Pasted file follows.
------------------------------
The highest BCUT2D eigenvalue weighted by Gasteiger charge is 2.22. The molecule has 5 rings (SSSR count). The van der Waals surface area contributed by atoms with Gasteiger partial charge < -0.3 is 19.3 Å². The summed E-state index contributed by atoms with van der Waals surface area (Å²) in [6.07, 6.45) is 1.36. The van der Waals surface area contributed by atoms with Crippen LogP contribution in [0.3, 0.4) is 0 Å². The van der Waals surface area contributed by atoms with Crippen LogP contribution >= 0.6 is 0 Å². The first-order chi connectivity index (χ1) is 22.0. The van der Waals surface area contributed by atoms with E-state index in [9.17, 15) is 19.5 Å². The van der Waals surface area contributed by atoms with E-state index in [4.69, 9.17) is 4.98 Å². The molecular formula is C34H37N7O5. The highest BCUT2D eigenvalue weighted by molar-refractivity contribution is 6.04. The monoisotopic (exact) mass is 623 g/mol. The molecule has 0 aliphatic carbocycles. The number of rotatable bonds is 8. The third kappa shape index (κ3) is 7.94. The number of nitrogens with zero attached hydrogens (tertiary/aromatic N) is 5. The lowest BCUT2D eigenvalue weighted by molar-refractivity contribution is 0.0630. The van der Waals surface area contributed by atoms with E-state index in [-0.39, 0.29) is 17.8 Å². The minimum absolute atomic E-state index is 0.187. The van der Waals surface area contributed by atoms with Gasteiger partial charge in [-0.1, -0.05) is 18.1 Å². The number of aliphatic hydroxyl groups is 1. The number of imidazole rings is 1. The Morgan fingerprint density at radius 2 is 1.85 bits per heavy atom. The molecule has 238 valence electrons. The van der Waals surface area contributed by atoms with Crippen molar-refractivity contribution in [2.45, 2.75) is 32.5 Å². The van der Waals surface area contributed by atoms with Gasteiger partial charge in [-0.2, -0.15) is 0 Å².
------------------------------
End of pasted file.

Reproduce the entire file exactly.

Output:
The highest BCUT2D eigenvalue weighted by Gasteiger charge is 2.22. The molecule has 5 rings (SSSR count). The van der Waals surface area contributed by atoms with Gasteiger partial charge < -0.3 is 19.3 Å². The summed E-state index contributed by atoms with van der Waals surface area (Å²) in [6.07, 6.45) is 1.36. The van der Waals surface area contributed by atoms with Crippen LogP contribution in [0.3, 0.4) is 0 Å². The van der Waals surface area contributed by atoms with Crippen LogP contribution >= 0.6 is 0 Å². The first-order chi connectivity index (χ1) is 22.0. The van der Waals surface area contributed by atoms with E-state index in [9.17, 15) is 19.5 Å². The van der Waals surface area contributed by atoms with E-state index in [4.69, 9.17) is 4.98 Å². The molecular formula is C34H37N7O5. The highest BCUT2D eigenvalue weighted by molar-refractivity contribution is 6.04. The monoisotopic (exact) mass is 623 g/mol. The molecule has 0 aliphatic carbocycles. The number of rotatable bonds is 8. The third kappa shape index (κ3) is 7.94. The number of nitrogens with zero attached hydrogens (tertiary/aromatic N) is 5. The lowest BCUT2D eigenvalue weighted by molar-refractivity contribution is 0.0630. The van der Waals surface area contributed by atoms with E-state index in [-0.39, 0.29) is 17.8 Å². The minimum absolute atomic E-state index is 0.187. The van der Waals surface area contributed by atoms with Gasteiger partial charge in [-0.1, -0.05) is 18.1 Å². The number of aliphatic hydroxyl groups is 1. The number of imidazole rings is 1. The Morgan fingerprint density at radius 2 is 1.85 bits per heavy atom. The molecule has 238 valence electrons. The van der Waals surface area contributed by atoms with Crippen molar-refractivity contribution in [2.45, 2.75) is 32.5 Å². The van der Waals surface area contributed by atoms with Gasteiger partial charge in [-0.2, -0.15) is 0 Å².